BOJUTSU System of armed combat using the bo, a staff 5′ long in Japan and 6′ long in Okinawa. Bojutsu was practiced by Japanese feudal warriors, although systematic bojutsu did not develope until the late Kamakura (1192-1333) or early Muromachi (1338-1598) periods. The katori Shinto-ryu style, founded by Izasha Inenao, is the root from which most other systems grew.
Gripping the staff with both hands, bojutsu is executed by striking, poking, blocking, parrying, deflecting, sweeping, and holding. The position of the hands on the staff determines whether the strike is made from long or short distances, making the weapon, or bo, and bojutsu, itself, suitable for close-range or long-range combat. Kata (formal exercise) is the sole training method. Ranging in size and shape from a simple club to a spearlike shaft, the bo is an ancient weapon. An entire arsenal of armed or spiked staves, shafts, and poles, generally of wood bound with iron, were developed concommitantly with the art of Japanese spearfighting.
Because they were comparatively less dangerous in practice sessions than a blade, the staff and various other wooden weapons were often used in the training halls of bujutsu (military arts) schools, where techniques of spearfighting and swordsmanship were taught. This fact helps explain the popularity of the bo among members of those social classes that abhored bloodshed. Priests, monks, travelers, and even poets used the staff. In time, use of wooden weaponry became so well developed that real combat using the staff or a wooden sword could be engaged in by skilled warriors.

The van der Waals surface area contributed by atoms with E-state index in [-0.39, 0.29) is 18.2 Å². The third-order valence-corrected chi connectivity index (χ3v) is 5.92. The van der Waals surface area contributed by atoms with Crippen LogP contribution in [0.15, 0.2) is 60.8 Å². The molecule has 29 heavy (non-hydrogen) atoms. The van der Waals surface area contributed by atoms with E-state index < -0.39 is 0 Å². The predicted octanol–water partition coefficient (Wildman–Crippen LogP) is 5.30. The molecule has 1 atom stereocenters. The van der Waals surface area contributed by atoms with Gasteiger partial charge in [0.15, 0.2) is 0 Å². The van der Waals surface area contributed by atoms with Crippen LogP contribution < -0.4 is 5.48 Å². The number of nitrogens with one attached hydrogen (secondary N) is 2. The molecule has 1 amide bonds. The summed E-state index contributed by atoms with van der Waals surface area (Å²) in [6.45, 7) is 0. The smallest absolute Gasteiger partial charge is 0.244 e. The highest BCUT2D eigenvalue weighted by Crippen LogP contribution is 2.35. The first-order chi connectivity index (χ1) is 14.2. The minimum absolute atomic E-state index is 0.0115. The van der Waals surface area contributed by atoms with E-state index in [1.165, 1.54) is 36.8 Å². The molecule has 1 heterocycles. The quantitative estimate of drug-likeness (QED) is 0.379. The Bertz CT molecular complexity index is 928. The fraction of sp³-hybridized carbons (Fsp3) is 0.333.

There are as many styles in the use of the staff as there are in the use of arms, since there was a wooden substitute for nearly every weapon. Each, however, also developed independently of the weapon to which it was directly related, even producing its own lore and body of literature. One aspect of the bo is the art of the long staff, whose length was that of either the spear, called hasaku-bo, or the halberd, called the rokushaku-bo. A second specialty is the art of the long stick, whose length was that of the long sword (jo or bo) or the regular sword (ham-bo). A particular method of using the long stick, one that is practiced today, is a discipline called jodo (way of the stave).
A third development is the art of the wooden sword known as the bokken, a staff carved and shaped like a real sword. Its practice is not mentioned very frequently, because it was linked so closely to kenjutsu (art of the sword). Yet, most duels among masters of different schools, all tournaments among clansmen, and all rank examinations involved the use of the bokken, so that every Japanese warrior employed it as a part of his training equipment. In certain special cases, the bokken could become a complete symbolic substitute for the katana (sword), as might be necessary for self-defense when skilled swordsmen became itinerant monks or men of peace and developed an aversion to bloodshed under any circumstances.